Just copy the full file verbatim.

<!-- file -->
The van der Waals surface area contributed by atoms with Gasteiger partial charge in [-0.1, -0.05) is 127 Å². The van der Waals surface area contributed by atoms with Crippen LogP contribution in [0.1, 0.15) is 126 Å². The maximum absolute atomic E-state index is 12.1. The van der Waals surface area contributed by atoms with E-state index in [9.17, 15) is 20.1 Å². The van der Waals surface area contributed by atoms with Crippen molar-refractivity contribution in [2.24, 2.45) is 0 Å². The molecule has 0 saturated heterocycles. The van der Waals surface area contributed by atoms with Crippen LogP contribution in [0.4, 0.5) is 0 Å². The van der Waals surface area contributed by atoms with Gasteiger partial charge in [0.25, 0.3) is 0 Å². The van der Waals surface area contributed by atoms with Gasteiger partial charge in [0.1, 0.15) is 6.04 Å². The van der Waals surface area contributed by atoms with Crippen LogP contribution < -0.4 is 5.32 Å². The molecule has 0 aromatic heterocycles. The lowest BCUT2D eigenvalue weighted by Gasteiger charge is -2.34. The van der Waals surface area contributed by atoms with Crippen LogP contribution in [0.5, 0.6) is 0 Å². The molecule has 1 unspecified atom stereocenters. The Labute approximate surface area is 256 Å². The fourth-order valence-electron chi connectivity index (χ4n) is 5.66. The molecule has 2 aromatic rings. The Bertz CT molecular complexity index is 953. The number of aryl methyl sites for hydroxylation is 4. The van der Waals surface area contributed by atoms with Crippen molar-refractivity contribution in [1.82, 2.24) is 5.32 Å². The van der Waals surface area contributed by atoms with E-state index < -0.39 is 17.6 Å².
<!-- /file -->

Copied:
The van der Waals surface area contributed by atoms with Gasteiger partial charge in [-0.1, -0.05) is 127 Å². The van der Waals surface area contributed by atoms with Crippen LogP contribution in [0.1, 0.15) is 126 Å². The maximum absolute atomic E-state index is 12.1. The van der Waals surface area contributed by atoms with E-state index in [9.17, 15) is 20.1 Å². The van der Waals surface area contributed by atoms with Crippen molar-refractivity contribution in [2.24, 2.45) is 0 Å². The molecule has 0 saturated heterocycles. The van der Waals surface area contributed by atoms with Crippen LogP contribution in [0.4, 0.5) is 0 Å². The van der Waals surface area contributed by atoms with Gasteiger partial charge in [0.25, 0.3) is 0 Å². The van der Waals surface area contributed by atoms with Gasteiger partial charge in [0.1, 0.15) is 6.04 Å². The van der Waals surface area contributed by atoms with Crippen LogP contribution < -0.4 is 5.32 Å². The molecule has 0 aromatic heterocycles. The lowest BCUT2D eigenvalue weighted by Gasteiger charge is -2.34. The van der Waals surface area contributed by atoms with Crippen LogP contribution in [0.5, 0.6) is 0 Å². The molecule has 1 unspecified atom stereocenters. The Labute approximate surface area is 256 Å². The fourth-order valence-electron chi connectivity index (χ4n) is 5.66. The molecule has 2 aromatic rings. The Bertz CT molecular complexity index is 953. The number of aryl methyl sites for hydroxylation is 4. The van der Waals surface area contributed by atoms with Crippen molar-refractivity contribution in [1.82, 2.24) is 5.32 Å². The van der Waals surface area contributed by atoms with E-state index < -0.39 is 17.6 Å².